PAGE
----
Secondly, Bell’s analysis of the meaning of specific terms leaves several questions unanswered. Bell argues that this term zōē aiōnios (translated as "eternal life" in the NIV) does not mean "eternal" in the sense of forever, but rather "life in the age to come" in contrast to the current age of space-time history. In Matthew 19 Jesus did not define what life in the age to come would be like or exactly where it would be. Bell argues that the normal Jewish perception of life in the age to come is a continuation of life as it is on the earth, but experienced under God’s righteous rule. This may be, but we read in some Second Temple Jewish documents other visions of what life in the age to come would entail. Some consider the messianic age to be an interim phase between this age and the age to come. Others portray the messianic age to be identified with the age to come. Although the means by which "this age" is destroyed and the transformation of the earth for the "age to come" occurs is not always discussed, a common expectation in Judaism was that it would be annihilation by fire.5 In other words there were various eschatological beliefs in Judaism during Jesus’ day. We cannot tell just from the phrase zōē aiōnios exactly what ideas the rich man held about this future period. Jesus goes on to add some clarification in the passage and elsewhere. We should not assume that Jesus merely adopted Jewish terminology or beliefs without modifying them. Jesus, for example, does not affirm explicitly where this future life will occur. Bell says that Jewish people in the first century "did not talk about a future life somewhere else, because they anticipated a coming day when the world would be restored, renewed, and redeemed and there would be peace on earth" (40).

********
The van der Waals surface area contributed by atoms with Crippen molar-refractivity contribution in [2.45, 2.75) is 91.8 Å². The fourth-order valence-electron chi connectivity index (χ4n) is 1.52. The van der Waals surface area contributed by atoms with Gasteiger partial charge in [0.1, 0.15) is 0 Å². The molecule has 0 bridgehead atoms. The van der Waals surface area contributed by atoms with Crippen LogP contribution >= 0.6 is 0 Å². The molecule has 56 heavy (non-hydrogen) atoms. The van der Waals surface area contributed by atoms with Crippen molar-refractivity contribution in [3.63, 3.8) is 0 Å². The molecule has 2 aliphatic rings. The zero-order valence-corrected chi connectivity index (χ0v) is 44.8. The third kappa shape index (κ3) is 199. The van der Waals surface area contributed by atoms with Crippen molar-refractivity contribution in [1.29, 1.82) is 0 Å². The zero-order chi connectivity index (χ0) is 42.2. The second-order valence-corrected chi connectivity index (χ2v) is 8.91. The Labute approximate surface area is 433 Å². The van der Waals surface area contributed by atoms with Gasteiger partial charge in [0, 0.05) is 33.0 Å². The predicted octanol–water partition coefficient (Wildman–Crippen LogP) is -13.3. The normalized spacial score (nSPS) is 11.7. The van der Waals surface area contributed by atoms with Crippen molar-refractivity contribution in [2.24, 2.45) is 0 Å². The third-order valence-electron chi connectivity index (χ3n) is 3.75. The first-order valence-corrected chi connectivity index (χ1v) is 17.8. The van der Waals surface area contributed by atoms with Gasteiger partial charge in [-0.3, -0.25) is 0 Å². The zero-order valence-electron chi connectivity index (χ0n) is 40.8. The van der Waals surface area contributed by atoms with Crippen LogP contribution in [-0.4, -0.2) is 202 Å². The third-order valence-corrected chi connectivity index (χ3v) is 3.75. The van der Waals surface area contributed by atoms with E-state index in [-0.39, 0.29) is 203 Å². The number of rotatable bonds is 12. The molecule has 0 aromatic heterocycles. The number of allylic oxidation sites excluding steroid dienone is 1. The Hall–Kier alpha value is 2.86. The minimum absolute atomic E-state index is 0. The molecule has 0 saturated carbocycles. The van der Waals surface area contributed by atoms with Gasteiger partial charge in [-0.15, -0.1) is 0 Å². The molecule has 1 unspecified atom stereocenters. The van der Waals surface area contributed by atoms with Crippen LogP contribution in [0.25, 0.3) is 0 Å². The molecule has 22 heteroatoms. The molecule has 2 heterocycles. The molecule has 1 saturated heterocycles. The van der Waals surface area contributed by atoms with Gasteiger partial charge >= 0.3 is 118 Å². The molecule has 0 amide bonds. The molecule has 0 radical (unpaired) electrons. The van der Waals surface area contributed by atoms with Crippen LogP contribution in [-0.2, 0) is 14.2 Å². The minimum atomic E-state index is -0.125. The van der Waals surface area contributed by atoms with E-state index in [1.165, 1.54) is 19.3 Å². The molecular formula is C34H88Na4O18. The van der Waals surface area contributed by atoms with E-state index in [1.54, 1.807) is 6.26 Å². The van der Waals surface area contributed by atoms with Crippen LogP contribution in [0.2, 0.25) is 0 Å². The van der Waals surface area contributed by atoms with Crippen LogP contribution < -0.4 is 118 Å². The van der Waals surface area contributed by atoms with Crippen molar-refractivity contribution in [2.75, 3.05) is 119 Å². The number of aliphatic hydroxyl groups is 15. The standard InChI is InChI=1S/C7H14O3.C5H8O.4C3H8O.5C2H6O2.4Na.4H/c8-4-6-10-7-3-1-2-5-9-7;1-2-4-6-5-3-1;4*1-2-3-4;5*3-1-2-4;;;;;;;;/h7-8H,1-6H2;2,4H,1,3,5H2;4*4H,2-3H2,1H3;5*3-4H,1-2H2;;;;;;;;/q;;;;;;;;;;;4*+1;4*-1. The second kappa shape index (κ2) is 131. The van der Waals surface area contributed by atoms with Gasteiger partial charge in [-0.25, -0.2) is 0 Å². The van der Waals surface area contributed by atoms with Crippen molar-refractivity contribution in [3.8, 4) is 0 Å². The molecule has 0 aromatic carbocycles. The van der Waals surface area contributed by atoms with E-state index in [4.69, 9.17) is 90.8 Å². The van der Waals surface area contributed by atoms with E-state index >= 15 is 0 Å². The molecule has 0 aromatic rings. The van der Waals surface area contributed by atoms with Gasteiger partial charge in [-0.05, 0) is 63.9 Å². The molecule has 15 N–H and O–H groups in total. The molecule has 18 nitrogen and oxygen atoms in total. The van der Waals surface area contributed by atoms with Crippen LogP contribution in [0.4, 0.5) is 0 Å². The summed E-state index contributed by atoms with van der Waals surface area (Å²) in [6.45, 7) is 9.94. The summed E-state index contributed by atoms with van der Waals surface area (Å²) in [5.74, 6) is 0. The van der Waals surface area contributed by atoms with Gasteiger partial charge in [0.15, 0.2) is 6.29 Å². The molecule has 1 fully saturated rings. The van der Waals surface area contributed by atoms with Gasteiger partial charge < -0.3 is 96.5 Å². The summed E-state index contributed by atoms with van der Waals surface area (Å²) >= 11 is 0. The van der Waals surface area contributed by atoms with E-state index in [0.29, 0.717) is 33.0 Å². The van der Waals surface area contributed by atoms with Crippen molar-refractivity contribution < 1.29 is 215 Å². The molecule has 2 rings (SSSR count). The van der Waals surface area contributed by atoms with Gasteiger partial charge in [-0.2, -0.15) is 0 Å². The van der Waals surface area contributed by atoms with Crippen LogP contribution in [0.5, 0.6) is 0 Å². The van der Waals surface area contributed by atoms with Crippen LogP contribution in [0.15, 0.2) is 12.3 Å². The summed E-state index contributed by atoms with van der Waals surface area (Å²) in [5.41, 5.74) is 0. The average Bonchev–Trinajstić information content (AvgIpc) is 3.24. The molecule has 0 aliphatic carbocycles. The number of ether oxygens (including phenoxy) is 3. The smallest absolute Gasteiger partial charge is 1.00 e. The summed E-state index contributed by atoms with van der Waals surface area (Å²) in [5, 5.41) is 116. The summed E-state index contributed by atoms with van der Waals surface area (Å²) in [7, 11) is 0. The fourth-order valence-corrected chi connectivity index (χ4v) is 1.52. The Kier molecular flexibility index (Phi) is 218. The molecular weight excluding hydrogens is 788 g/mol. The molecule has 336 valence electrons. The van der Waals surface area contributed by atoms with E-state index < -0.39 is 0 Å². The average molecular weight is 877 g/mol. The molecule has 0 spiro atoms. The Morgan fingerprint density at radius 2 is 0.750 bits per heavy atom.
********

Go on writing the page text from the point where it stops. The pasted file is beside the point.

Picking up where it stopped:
Bell insists that the rich man in Matthew 16 or Mark 10 "isn’t asking about how to go to heaven when he dies. This wasn’t a concern for the man or Jesus" (30). Rather, he wants to be involved in God’s new day, the age to come. Now Bell is correct that the term "heaven" is not used for instance in Mark 10:19. However, as you read through Jesus’ comments and interactions with his disciples following his encounter with the rich man and his failure to respond positively, the disciples seem to understand the man’s concern in precisely those terms. They ask Jesus "who then can be saved" (Mark 10:25) if the rich can’t? Jesus assures them that in the "renewal of all things, when the Son of Man sits on his glorious throne….everyone who has left houses…for my sake…will inherit eternal life6" (vs.28-30). Note that Jesus used the same phrase as the rich man and refers by this to a future time when the Son of Man is victorious, and seems to understand this as "salvation." While this may not exactly be equivalent to our term heaven, it certainly points to a context very different from this current life and a context which usually is identified with the second coming of Jesus, after which all things are renewed.